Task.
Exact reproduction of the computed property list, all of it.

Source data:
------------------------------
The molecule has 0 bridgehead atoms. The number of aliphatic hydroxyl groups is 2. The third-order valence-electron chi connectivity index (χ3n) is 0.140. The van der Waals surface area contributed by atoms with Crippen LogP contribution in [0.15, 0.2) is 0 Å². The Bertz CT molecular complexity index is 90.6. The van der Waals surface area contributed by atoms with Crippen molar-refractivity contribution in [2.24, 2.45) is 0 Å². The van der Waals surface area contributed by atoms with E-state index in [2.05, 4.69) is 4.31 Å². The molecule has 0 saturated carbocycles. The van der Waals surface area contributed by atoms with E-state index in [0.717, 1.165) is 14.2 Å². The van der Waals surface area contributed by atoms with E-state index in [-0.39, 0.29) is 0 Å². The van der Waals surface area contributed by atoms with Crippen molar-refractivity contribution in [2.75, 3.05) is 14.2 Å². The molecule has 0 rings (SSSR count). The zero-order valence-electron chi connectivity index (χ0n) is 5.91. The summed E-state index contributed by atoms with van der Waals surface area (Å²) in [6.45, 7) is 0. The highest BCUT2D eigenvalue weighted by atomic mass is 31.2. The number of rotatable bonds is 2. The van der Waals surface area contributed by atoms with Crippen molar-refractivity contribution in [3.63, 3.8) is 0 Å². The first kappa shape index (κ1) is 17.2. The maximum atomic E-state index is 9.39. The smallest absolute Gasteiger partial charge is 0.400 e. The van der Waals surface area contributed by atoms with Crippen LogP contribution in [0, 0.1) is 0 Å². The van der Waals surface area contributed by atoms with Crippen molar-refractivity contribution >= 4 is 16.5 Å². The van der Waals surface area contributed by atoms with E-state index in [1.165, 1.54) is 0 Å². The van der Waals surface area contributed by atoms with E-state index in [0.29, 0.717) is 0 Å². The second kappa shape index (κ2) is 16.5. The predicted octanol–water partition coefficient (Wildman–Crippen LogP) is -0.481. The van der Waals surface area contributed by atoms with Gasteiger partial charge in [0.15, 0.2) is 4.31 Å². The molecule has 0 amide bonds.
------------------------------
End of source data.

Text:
The molecule has 0 bridgehead atoms. The number of aliphatic hydroxyl groups is 2. The third-order valence-electron chi connectivity index (χ3n) is 0.140. The van der Waals surface area contributed by atoms with Crippen LogP contribution in [0.15, 0.2) is 0 Å². The Bertz CT molecular complexity index is 90.6. The van der Waals surface area contributed by atoms with Crippen molar-refractivity contribution in [2.24, 2.45) is 0 Å². The van der Waals surface area contributed by atoms with E-state index in [2.05, 4.69) is 4.31 Å². The molecule has 0 saturated carbocycles. The van der Waals surface area contributed by atoms with E-state index in [0.717, 1.165) is 14.2 Å². The van der Waals surface area contributed by atoms with E-state index in [-0.39, 0.29) is 0 Å². The van der Waals surface area contributed by atoms with Crippen molar-refractivity contribution in [2.75, 3.05) is 14.2 Å². The molecule has 0 rings (SSSR count). The zero-order valence-electron chi connectivity index (χ0n) is 5.91. The summed E-state index contributed by atoms with van der Waals surface area (Å²) in [6.45, 7) is 0. The highest BCUT2D eigenvalue weighted by atomic mass is 31.2. The number of rotatable bonds is 2. The van der Waals surface area contributed by atoms with Crippen molar-refractivity contribution in [3.63, 3.8) is 0 Å². The first kappa shape index (κ1) is 17.2. The maximum atomic E-state index is 9.39. The smallest absolute Gasteiger partial charge is 0.400 e. The van der Waals surface area contributed by atoms with Crippen LogP contribution in [0, 0.1) is 0 Å². The van der Waals surface area contributed by atoms with Crippen molar-refractivity contribution >= 4 is 16.5 Å². The van der Waals surface area contributed by atoms with E-state index in [1.165, 1.54) is 0 Å². The van der Waals surface area contributed by atoms with E-state index in [0.29, 0.717) is 0 Å². The second kappa shape index (κ2) is 16.5. The predicted octanol–water partition coefficient (Wildman–Crippen LogP) is -0.481. The van der Waals surface area contributed by atoms with Gasteiger partial charge in [0.15, 0.2) is 4.31 Å². The molecule has 0 amide bonds.